The Southwestern Historical Quarterly, Volume 102, July 1998 - April, 1999 Page: 400
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Southwestern Historical Quarterly
around San Antonio" (p. 26) is correctly credited to the Center for American
History at the University of Texas at Austin; but the author fails to describe the
illustration as a detail from the manuscript map compiled from various sources
by John D. Rullman in 1912. One notable work omitted in the bibliography is
Mardith Schuetz's "Professional Artisans in the Hispanic Southwest," (The
Americas 40:1, July 1983, 17-71) in which she offers a conjectural drawing for
San Antonio de Valero that is at least the equal of that by Jack Eaton shown by
the author (p. 8).
The visual appeal of the work has, in a few short months, led to a second edi-
tion that includes a brief index and corrections of typographical errors. There is
no doubt that the work will sell well to the tourist and that it will be a useful tool
for teachers of Texas history in junior and senior high school education.
University of Texas at Austin ADAN BENAVIDES JR.
San Antonio: Outpost of Empires. By Lewis F. Fisher. (San Antonio, Texas: Maverick
Publishing Company, 1997. Pp. ix+101. Illustrations, introduction, index,
ISBN 0-9651507-3-9. $24.95, cloth).
San Antonio: The Story of an Enchanted City. By Frank W. Jennings. (San Antonio,
Texas: San Antonio Express-News, 1998. Pp. xxviii+364. Illustrations, fore-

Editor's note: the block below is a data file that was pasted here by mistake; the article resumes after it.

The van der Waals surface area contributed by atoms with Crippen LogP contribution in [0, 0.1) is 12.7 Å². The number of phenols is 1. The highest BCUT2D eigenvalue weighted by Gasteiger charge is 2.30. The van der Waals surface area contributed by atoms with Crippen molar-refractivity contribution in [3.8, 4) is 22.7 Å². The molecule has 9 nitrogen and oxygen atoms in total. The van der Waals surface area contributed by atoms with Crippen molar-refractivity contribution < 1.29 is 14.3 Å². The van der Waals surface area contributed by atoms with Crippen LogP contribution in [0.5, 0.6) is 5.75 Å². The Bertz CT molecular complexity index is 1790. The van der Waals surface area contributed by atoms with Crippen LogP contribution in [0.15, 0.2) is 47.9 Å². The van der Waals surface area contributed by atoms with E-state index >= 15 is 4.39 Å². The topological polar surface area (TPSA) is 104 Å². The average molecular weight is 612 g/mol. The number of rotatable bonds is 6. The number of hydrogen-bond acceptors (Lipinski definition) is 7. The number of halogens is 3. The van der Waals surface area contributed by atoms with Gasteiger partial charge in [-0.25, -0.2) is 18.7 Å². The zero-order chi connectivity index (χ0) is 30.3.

word, preface, glossary, afterword, more about the city, chronofacts, facts,
acknowledgments, index. ISBN 1-890346-02-0. $24.95, cloth, $16.95,
As the title of Frank Jennings' book suggests, San Antonio is a place of
enchantment; these two new volumes are the latest in a long line of tributes to
the city's charm and ambiance. Jennings' work contains an admirably extensive
treatment of historical personages and events as well as places of interest in con-
temporary San Antonio. Fisher's book is a handsome volume that provides a
brief overview of San Antonio's history and outstanding illustrations that bring
the author's written history to life. No doubt many San Antonians (and visitors
fascinated with the place) will display this book as a proud memorial to the city
and its people.
Fisher's work builds on his earlier studies of historical preservation in San
Antonio (Saving San Antonio, 1996) and the San Antonio River (Crown Jewel of
Texas, 1997). His training as a journalist and his award-winning career with San
Antonio newspapers serve him well as he presents a poetic and insightful sum-
mary of the city's origins and development to the present day. The material is
arranged chronologically and united around the central theme of the search for
San Antonio's unique flavor. Some 140 superb illustrations accompany the
author's text; several are published for the first time in his volume.
While ultimately no city's aura is definable, Fisher offers enlightening reflec-
tions on San Antonio's distinctive combination of geographic isolation, mixture
of peoples, and development as a frontier outpost under the governance of five
successive parent nations. In one particularly striking passage, he describes the
enigma of San Antonio for those who attempt to define it: "San Antonio's roots
Here’s what’s next.
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Texas State Historical Association. The Southwestern Historical Quarterly, Volume 102, July 1998 - April, 1999, periodical, 1999; Austin, Texas. (texashistory.unt.edu/ark:/67531/metapth101219/m1/457/: accessed April 30, 2017), University of North Texas Libraries, The Portal to Texas History, texashistory.unt.edu; crediting Texas State Historical Association.